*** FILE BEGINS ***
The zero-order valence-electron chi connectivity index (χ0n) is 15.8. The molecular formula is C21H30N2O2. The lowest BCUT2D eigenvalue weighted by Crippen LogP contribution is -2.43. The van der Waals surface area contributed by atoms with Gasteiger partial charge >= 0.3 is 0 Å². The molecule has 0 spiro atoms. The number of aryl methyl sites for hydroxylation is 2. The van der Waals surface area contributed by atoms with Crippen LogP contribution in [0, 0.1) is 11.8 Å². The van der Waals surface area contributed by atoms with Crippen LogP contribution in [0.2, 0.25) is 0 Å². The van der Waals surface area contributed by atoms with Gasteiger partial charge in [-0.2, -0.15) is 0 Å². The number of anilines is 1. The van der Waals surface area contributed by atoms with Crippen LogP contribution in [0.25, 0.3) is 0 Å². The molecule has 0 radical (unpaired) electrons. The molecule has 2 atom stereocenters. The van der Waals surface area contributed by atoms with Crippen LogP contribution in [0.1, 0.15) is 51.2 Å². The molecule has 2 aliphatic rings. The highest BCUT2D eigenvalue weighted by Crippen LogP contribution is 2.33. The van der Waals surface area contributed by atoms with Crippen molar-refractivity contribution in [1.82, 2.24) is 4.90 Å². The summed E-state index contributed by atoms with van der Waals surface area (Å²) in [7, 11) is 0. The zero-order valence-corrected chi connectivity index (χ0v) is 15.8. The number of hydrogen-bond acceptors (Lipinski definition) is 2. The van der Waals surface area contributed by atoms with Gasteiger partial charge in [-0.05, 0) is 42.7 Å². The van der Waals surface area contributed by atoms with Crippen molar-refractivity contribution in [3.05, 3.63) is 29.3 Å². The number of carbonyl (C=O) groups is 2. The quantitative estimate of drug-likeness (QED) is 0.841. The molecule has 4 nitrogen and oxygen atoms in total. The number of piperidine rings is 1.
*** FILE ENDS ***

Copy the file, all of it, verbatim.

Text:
The zero-order valence-electron chi connectivity index (χ0n) is 15.8. The molecular formula is C21H30N2O2. The lowest BCUT2D eigenvalue weighted by Crippen LogP contribution is -2.43. The van der Waals surface area contributed by atoms with Gasteiger partial charge >= 0.3 is 0 Å². The molecule has 0 spiro atoms. The number of aryl methyl sites for hydroxylation is 2. The van der Waals surface area contributed by atoms with Crippen LogP contribution in [0, 0.1) is 11.8 Å². The van der Waals surface area contributed by atoms with Crippen LogP contribution in [0.2, 0.25) is 0 Å². The van der Waals surface area contributed by atoms with Gasteiger partial charge in [-0.2, -0.15) is 0 Å². The number of anilines is 1. The van der Waals surface area contributed by atoms with Crippen LogP contribution in [0.25, 0.3) is 0 Å². The molecule has 0 radical (unpaired) electrons. The molecule has 2 atom stereocenters. The van der Waals surface area contributed by atoms with Crippen LogP contribution in [0.1, 0.15) is 51.2 Å². The molecule has 2 aliphatic rings. The highest BCUT2D eigenvalue weighted by Crippen LogP contribution is 2.33. The van der Waals surface area contributed by atoms with Crippen molar-refractivity contribution in [1.82, 2.24) is 4.90 Å². The summed E-state index contributed by atoms with van der Waals surface area (Å²) in [7, 11) is 0. The zero-order valence-corrected chi connectivity index (χ0v) is 15.8. The number of hydrogen-bond acceptors (Lipinski definition) is 2. The van der Waals surface area contributed by atoms with Gasteiger partial charge in [-0.05, 0) is 42.7 Å². The van der Waals surface area contributed by atoms with Crippen molar-refractivity contribution in [3.05, 3.63) is 29.3 Å². The number of carbonyl (C=O) groups is 2. The quantitative estimate of drug-likeness (QED) is 0.841. The molecule has 4 nitrogen and oxygen atoms in total. The number of piperidine rings is 1.